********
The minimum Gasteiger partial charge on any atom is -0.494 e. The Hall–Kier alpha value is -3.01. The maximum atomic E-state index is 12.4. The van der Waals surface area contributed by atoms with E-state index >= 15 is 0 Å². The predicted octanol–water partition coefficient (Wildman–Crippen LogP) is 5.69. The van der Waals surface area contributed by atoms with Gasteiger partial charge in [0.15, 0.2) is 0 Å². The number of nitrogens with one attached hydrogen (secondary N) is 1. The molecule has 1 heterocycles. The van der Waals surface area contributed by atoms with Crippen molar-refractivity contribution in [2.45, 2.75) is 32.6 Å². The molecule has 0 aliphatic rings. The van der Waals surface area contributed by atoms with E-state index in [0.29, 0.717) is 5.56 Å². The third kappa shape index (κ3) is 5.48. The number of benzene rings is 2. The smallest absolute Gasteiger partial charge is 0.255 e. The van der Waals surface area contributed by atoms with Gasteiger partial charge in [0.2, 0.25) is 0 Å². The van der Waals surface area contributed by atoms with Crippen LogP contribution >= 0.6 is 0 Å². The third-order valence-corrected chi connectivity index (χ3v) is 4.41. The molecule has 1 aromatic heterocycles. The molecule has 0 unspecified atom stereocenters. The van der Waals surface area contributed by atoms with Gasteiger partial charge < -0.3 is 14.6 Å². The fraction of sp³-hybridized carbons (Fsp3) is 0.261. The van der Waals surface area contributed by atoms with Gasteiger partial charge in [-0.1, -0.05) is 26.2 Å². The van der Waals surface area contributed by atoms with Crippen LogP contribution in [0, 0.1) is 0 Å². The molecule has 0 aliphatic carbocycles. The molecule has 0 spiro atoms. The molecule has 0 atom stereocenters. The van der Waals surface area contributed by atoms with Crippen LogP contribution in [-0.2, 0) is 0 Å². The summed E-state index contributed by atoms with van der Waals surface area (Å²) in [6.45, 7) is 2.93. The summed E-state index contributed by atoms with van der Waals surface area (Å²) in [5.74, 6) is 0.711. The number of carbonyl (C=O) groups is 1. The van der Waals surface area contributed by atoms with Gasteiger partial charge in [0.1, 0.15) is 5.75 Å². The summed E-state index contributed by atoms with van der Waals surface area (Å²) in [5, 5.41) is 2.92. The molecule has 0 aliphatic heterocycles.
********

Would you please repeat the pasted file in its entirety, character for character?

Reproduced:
The minimum Gasteiger partial charge on any atom is -0.494 e. The Hall–Kier alpha value is -3.01. The maximum atomic E-state index is 12.4. The van der Waals surface area contributed by atoms with E-state index >= 15 is 0 Å². The predicted octanol–water partition coefficient (Wildman–Crippen LogP) is 5.69. The van der Waals surface area contributed by atoms with Gasteiger partial charge in [0.15, 0.2) is 0 Å². The number of nitrogens with one attached hydrogen (secondary N) is 1. The molecule has 1 heterocycles. The van der Waals surface area contributed by atoms with Crippen molar-refractivity contribution in [2.45, 2.75) is 32.6 Å². The molecule has 0 aliphatic rings. The van der Waals surface area contributed by atoms with E-state index in [0.29, 0.717) is 5.56 Å². The third kappa shape index (κ3) is 5.48. The number of benzene rings is 2. The smallest absolute Gasteiger partial charge is 0.255 e. The van der Waals surface area contributed by atoms with Gasteiger partial charge in [0.2, 0.25) is 0 Å². The van der Waals surface area contributed by atoms with Crippen LogP contribution >= 0.6 is 0 Å². The third-order valence-corrected chi connectivity index (χ3v) is 4.41. The molecule has 1 aromatic heterocycles. The molecule has 0 unspecified atom stereocenters. The van der Waals surface area contributed by atoms with Gasteiger partial charge < -0.3 is 14.6 Å². The fraction of sp³-hybridized carbons (Fsp3) is 0.261. The van der Waals surface area contributed by atoms with Gasteiger partial charge in [-0.1, -0.05) is 26.2 Å². The van der Waals surface area contributed by atoms with Crippen LogP contribution in [0, 0.1) is 0 Å². The molecule has 0 aliphatic carbocycles. The molecule has 0 spiro atoms. The molecule has 0 atom stereocenters. The van der Waals surface area contributed by atoms with Crippen LogP contribution in [-0.2, 0) is 0 Å². The summed E-state index contributed by atoms with van der Waals surface area (Å²) in [6.45, 7) is 2.93. The summed E-state index contributed by atoms with van der Waals surface area (Å²) in [5.74, 6) is 0.711. The number of carbonyl (C=O) groups is 1. The van der Waals surface area contributed by atoms with Gasteiger partial charge in [0.1, 0.15) is 5.75 Å². The summed E-state index contributed by atoms with van der Waals surface area (Å²) in [5, 5.41) is 2.92. The molecule has 0 aliphatic heterocycles.